A number of state lawmakers want to know why the state of New Jersey is giving $11 million to religious schools. Of that amount, more than $10 million is earmarked for one ultra orthodox rabbinical school in Lakewood. Now the ACLU of New Jersey is calling on the Christie administration to release the public records. Ed Barocas, ACLU-NJ Legal Director, told NJ Today Managing Editor Mike Schneider that the ACLU has submitted a public records request to learn how the Secretary of Higher Education Rochelle Hendricks determined an award of over $10 million to the yeshiva. But so far, he said the request has been met with silence by the Christie administration.
“Earlier this week, the Secretary for Higher Education was asked before the senate what are the criteria that you’re using to give away tens of millions, and the Secretary of Higher Ed refused to answer,” he said. “So we don’t know what criteria is being used to give money to public schools, private schools, or potentially schools that discriminate in their hiring or in their admission process.”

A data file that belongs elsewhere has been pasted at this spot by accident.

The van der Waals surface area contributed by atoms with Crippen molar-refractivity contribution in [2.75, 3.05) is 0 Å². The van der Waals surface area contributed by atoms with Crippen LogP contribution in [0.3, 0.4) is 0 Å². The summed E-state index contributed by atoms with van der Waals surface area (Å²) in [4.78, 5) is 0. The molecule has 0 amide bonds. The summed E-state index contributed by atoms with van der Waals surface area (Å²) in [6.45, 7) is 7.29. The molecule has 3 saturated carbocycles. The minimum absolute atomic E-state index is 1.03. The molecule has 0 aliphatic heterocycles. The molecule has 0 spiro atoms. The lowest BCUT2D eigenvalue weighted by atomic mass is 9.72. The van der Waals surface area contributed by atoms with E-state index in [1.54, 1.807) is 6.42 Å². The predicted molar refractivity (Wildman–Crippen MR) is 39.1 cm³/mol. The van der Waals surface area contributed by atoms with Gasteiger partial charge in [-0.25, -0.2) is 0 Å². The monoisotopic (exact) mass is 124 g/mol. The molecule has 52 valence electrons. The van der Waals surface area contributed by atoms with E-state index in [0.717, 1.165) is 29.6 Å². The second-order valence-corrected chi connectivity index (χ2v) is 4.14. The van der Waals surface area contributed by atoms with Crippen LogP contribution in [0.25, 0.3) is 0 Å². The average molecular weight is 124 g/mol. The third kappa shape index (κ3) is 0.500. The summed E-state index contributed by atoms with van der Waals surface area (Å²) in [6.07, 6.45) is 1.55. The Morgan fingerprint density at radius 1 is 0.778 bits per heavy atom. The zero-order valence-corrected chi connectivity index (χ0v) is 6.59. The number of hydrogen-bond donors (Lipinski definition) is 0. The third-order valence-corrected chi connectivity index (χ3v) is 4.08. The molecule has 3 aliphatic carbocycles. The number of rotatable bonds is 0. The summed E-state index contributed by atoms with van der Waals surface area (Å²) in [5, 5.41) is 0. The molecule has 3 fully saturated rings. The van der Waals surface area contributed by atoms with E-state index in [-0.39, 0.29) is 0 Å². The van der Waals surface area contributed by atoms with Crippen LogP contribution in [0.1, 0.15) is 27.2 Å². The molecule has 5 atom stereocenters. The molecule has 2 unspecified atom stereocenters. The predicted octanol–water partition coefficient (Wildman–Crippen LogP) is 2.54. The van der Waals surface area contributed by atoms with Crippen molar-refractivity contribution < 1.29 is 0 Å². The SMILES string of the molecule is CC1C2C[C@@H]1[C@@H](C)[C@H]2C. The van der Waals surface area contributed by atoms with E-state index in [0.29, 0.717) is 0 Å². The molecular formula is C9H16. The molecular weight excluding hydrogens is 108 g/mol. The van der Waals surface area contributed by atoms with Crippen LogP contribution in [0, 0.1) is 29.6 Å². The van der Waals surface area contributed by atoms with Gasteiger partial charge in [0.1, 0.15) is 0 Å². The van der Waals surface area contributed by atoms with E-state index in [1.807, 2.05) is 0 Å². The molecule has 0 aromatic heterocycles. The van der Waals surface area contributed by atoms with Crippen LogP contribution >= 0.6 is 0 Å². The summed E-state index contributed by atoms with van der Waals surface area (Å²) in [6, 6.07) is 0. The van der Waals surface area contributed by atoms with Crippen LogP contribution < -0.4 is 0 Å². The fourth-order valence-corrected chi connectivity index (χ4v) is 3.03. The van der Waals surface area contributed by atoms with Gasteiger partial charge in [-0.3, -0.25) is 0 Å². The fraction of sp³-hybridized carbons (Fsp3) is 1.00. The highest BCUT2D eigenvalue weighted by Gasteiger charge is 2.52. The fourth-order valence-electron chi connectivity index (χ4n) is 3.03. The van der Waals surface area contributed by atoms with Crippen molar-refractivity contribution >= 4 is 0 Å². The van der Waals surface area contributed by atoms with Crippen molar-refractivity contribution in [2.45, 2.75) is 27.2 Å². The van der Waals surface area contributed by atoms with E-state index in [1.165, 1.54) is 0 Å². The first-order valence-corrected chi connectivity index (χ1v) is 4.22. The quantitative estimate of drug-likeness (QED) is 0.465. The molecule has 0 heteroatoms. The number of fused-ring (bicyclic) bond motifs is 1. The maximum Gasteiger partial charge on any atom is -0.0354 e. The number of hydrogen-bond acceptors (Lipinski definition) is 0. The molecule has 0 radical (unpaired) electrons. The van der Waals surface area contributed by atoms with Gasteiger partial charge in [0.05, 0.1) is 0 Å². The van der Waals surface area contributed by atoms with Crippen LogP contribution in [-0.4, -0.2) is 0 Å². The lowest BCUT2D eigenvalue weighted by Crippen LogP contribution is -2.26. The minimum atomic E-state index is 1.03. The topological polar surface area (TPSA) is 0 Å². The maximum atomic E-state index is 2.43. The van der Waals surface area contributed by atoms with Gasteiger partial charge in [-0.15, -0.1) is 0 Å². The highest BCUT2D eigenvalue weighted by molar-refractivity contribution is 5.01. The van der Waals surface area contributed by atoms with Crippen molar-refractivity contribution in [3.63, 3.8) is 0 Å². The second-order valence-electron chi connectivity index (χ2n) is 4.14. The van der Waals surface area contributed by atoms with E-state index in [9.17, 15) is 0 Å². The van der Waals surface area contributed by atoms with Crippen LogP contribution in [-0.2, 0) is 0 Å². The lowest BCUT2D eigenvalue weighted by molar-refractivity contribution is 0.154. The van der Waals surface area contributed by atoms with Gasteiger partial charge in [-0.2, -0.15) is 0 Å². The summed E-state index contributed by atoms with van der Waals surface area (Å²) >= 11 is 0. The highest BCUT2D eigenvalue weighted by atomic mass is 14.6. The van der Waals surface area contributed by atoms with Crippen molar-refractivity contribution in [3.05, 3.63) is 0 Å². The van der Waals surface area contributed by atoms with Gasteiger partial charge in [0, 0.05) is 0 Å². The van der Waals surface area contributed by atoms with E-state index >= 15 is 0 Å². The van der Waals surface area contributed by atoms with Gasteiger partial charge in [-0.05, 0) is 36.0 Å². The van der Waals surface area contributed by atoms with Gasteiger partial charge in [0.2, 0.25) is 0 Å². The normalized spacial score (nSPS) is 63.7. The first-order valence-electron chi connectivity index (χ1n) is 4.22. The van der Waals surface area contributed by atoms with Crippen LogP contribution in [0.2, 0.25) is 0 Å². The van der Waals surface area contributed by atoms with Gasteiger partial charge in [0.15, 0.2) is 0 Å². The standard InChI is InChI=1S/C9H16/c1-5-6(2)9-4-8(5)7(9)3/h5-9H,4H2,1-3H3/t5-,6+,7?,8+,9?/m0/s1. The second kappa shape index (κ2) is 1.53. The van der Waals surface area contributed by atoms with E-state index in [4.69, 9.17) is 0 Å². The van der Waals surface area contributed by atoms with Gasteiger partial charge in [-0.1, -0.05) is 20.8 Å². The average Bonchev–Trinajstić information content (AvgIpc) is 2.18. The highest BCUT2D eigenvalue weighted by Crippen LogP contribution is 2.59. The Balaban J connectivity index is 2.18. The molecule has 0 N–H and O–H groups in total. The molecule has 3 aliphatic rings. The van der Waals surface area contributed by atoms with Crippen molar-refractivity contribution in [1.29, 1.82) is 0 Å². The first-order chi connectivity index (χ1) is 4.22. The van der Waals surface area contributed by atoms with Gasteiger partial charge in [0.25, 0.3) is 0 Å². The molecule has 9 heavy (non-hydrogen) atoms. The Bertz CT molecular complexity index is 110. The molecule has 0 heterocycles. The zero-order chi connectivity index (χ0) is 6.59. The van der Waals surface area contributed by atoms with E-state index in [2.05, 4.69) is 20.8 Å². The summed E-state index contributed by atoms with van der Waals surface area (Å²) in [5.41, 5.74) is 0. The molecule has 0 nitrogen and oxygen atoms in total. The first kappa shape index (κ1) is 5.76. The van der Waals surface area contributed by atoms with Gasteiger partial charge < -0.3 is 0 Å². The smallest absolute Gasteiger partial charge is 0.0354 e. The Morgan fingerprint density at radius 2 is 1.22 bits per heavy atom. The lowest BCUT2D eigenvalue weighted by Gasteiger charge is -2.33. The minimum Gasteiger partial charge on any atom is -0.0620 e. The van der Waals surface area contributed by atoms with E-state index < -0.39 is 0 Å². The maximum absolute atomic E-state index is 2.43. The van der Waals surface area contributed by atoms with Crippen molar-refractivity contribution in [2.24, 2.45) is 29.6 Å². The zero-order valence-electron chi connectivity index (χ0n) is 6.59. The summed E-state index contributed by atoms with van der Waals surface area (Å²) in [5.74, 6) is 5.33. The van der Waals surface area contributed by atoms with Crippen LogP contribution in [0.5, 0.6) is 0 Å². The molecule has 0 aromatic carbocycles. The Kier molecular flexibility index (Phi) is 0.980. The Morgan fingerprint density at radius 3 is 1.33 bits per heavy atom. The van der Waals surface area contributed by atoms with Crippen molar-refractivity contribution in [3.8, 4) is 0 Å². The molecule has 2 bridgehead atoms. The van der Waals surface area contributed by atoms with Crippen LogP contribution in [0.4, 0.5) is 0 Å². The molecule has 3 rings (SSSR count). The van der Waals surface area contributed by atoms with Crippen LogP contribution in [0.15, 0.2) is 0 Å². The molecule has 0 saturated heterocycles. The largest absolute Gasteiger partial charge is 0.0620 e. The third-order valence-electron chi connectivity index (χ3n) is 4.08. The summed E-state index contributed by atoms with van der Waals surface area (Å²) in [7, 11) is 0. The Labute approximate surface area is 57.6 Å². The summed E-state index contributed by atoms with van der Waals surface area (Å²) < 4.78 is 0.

Barocas said the legitimacy of the state award to religious schools rests ultimately on how the state is using its discretion.
“For example, if the state has the authority which it does under the regulations to consider the value of the project, then we run in to the serious question of how is it valuing one religious project over another religious project and is there preference being shown,” he explained.
Awarding taxpayer dollars to religious schools is limited under federal and state law, said Barocas.
“There are rules under the federal constitution that limit the right,” Barocas said. “There are also special New Jersey constitutional protections against giving money for maintenance of a ministry or giving money to a church.”